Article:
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Beth Alvarado Found Her Creative Home in Bend

Local writer and OSU-Cascades faculty member Beth Alvarado talks about family, anxiety and more in her latest collection of essays, Anxious Attachments.

Author Beth Alvarado in Bend, Oregon

Beth Alvarado comes from a family of storytellers, so it’s no surprise that she found writing as her creative outlet and ultimately her career. In 2013, after her husband died, she started spending summers in Bend and moved here in 2016 to be closer to her daughter and grandchildren. She is core faculty at OSU-Cascades Low Residency MFA Program, where she teaches prose, both fiction and creative nonfiction. Her third book, Anxious Attachments, is a book of essays that will be published in March from Autumn House Press.

Tell us about your new book.

This is my third book; these essays span events that took place over forty years of my life. Many of them are about personal struggles—quitting heroin, caring for preemies, tending to the dying—but none are purely personal. Instead, each takes up issues that have affected my family and cause me a lot of anxiety, especially when I think of my children and grandchildren. Although the theme of anxiety runs through the book, I have also woven my story with my husband, Fernando, through it. Even though he died, he is still the glue that holds everything together for me. I think being married to him gave me a way of seeing our individual lives as being part of a larger web of lives—how everyone is connected and how we are, therefore, responsible to one another.

What topics do you cover in your essays?

One essay is about Fernando’s cancer in the context of the water pollution in Tucson that contributed to his death and to the deaths of approximately 20,000 other people, primarily Mexican and Native Americans; one is about caring for my infant grandchildren in Bend last summer, while surrounded by wildfires; another essay explores the ramifications of school shootings and video games in my life as a teacher and in the lives of my older grandchildren who attend public schools; another is about a journey I took to Mexico to see the place where my father-in-law was orphaned during the Mexican Revolution.

When did you first realize you were a writer?

I was a kid who went to the library every weekend and checked out a stack of books. I always wanted to write. My mother wanted to encourage me, so she refurbished an old Underwood typewriter and gave it to me along with a copy of Writers’ Digest Magazine. I had always wanted to draw but had no talent for it, but I could describe things in words. Later, in high school, I loved black and white photography, but it was too costly to pursue. When I got married, I started writing again. It was as if I needed some kind of creative outlet, and I always had paper and pens. In some ways, because I got married and had children so young, I think writing became this place in my life that was just for me, where I could be myself and remember who I was as an individual.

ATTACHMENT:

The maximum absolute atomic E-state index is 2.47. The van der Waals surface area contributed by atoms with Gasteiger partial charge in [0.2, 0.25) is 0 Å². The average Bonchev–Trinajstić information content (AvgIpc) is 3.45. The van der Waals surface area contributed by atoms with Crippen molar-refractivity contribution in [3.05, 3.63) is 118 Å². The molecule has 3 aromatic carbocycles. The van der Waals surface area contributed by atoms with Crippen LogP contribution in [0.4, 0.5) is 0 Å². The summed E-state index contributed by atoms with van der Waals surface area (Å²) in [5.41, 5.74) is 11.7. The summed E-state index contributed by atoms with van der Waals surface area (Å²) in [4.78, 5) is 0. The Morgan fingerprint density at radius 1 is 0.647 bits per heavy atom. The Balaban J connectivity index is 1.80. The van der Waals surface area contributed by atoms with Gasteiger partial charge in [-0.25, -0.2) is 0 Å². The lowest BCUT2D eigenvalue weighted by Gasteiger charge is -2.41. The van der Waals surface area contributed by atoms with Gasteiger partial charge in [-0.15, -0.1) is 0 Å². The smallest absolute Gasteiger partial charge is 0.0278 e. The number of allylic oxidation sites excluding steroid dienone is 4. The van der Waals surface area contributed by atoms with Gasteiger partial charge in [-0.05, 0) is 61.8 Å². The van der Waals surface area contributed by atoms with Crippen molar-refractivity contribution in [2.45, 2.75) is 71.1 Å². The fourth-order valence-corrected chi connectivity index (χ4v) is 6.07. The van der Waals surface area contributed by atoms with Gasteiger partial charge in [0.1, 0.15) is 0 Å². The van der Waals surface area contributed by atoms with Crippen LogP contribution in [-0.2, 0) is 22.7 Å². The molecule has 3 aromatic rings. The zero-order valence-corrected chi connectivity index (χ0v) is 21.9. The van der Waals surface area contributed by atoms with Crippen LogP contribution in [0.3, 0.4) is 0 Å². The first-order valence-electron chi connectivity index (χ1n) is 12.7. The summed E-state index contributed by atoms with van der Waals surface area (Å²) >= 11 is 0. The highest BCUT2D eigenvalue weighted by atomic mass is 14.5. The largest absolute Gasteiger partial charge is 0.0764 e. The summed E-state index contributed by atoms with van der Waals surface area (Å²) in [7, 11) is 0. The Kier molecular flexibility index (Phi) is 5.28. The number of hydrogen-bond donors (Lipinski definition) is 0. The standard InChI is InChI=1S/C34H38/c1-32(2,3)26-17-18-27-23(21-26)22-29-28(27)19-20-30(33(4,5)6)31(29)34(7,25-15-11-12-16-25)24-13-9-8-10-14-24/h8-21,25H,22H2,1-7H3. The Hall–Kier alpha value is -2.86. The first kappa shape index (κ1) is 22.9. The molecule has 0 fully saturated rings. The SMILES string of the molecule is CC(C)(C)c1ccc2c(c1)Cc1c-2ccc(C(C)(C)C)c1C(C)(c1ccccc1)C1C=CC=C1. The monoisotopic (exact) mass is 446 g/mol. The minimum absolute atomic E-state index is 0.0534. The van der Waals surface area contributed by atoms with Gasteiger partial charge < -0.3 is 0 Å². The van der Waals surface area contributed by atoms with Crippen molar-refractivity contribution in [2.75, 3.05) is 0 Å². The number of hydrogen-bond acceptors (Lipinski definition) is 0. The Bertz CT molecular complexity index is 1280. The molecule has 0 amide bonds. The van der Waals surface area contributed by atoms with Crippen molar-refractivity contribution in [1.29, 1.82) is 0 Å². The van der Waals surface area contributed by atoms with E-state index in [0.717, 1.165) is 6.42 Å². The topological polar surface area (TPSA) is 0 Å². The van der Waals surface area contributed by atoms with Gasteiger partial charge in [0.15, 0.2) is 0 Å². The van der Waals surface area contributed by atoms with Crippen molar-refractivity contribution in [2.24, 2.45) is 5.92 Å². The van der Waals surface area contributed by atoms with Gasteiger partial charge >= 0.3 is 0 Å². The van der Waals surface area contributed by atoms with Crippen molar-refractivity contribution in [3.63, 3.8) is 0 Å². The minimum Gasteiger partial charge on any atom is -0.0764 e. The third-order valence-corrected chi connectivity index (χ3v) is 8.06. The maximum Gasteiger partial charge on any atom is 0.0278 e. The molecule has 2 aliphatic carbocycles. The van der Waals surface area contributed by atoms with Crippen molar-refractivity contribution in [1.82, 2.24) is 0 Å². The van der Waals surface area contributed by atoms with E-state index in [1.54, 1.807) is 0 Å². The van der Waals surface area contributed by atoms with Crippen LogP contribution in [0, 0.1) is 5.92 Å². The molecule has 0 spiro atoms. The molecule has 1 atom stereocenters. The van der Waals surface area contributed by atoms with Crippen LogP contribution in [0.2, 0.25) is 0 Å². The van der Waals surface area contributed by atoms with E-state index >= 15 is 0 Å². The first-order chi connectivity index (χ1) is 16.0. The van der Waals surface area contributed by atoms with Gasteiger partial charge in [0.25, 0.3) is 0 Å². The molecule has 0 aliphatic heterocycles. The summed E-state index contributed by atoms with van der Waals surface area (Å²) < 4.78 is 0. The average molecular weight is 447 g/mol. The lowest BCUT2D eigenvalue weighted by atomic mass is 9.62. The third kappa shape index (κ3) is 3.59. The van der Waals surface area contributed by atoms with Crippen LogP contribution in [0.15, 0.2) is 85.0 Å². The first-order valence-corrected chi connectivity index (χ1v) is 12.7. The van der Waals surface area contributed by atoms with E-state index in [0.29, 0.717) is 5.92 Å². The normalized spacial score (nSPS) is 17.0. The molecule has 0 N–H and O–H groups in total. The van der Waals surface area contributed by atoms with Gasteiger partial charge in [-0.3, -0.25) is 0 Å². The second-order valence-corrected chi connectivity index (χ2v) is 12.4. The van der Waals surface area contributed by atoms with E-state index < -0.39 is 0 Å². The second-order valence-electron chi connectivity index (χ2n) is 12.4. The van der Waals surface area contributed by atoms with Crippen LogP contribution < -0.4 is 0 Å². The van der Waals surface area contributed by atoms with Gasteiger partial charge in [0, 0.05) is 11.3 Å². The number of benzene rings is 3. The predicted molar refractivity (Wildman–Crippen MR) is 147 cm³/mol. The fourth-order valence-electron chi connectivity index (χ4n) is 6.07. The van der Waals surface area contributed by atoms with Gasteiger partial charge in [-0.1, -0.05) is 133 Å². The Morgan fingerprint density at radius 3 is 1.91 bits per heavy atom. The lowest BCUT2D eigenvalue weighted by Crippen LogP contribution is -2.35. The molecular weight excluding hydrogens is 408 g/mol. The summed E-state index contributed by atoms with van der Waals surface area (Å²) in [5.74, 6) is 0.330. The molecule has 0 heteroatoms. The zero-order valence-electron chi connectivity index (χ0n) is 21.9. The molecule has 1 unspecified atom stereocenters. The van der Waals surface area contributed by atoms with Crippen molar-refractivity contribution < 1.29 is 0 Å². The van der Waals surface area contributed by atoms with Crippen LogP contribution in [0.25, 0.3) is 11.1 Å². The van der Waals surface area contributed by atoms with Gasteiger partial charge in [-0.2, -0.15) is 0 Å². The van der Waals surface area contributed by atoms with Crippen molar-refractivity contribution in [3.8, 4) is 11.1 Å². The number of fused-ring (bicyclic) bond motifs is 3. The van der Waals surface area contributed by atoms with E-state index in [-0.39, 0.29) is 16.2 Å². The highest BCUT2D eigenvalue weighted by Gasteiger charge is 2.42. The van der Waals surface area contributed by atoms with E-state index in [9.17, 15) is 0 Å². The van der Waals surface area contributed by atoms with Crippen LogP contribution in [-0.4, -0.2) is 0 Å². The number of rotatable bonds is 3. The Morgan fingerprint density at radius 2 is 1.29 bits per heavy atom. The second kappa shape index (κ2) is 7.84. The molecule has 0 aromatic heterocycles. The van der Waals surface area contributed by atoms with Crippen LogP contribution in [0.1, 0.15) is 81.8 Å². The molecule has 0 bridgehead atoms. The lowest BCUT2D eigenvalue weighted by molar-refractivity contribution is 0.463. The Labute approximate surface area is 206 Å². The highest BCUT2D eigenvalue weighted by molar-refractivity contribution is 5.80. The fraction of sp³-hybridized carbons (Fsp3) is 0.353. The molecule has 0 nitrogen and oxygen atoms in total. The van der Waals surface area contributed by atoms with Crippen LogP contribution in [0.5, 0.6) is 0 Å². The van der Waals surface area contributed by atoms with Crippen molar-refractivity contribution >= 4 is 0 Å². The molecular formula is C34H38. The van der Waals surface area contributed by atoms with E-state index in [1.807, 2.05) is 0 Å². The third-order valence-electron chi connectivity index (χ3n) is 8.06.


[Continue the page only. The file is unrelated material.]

How did you carve out time for your writing while you were a busy mom with young children?

It wasn’t easy. I think the hardest thing is having any solitude for thinking. Like William Stafford said once, writing is like fishing. You have to cast the line out every morning and see what happens, but with young children, of course, you don’t have that luxury. Back when my kids were little, I had to stay up really late at night to write or study. And if you’re writing, teaching, and caring for others—each of those activities requires focus and attention. They are not things you can put on automatic pilot. And so you need to tell yourself to give over specific time to your writing, even if it’s only two mornings a week, and then you need to protect that time.

What do you recommend to people who are interested in writing themselves?

Initially, I wanted to be a poet, and the advice that I was given was, “If you want to write good poetry, read contemporary fiction.” So I did. I read everything in this anthology my husband had from his English class at the community college. Katherine Anne Porter and James Baldwin were two of the writers I liked and so I went to the library and got all of their other books. By the time I did go back to school as an undergraduate, I had already educated myself—but I had given myself an alternative education because when I was in school in the ’80s, you could go for whole semesters without reading one woman writer or one writer of color and those were the writers who spoke to me and whose work affirmed my own attempts at writing, my own subject matter. That’s kind of a long way of saying: be a reader if you want to be a writer. I have heard so many writers say that their best teachers were books.

Why was finding a creative community in Bend vital to you?

I told myself I would never be one of those people who retire and then follow their children. I never wanted my daughter’s life to become my life, and she didn’t want me to do that either. But living near her, and closer to my son and his family in Boise, is every bit as important as my writing life in Tucson. It goes back to that central conflict, the pull between family and the writing, and it’s partly why I made the move gradually and why I wanted to be involved in OSU – Cascades. I had to meet other writers. I had to find my creative home. Now that I’ve been here for a few years and met other writers and now that my most recent writing is set here in the Oregon high desert, I am starting to feel as if I’ve found a new home.

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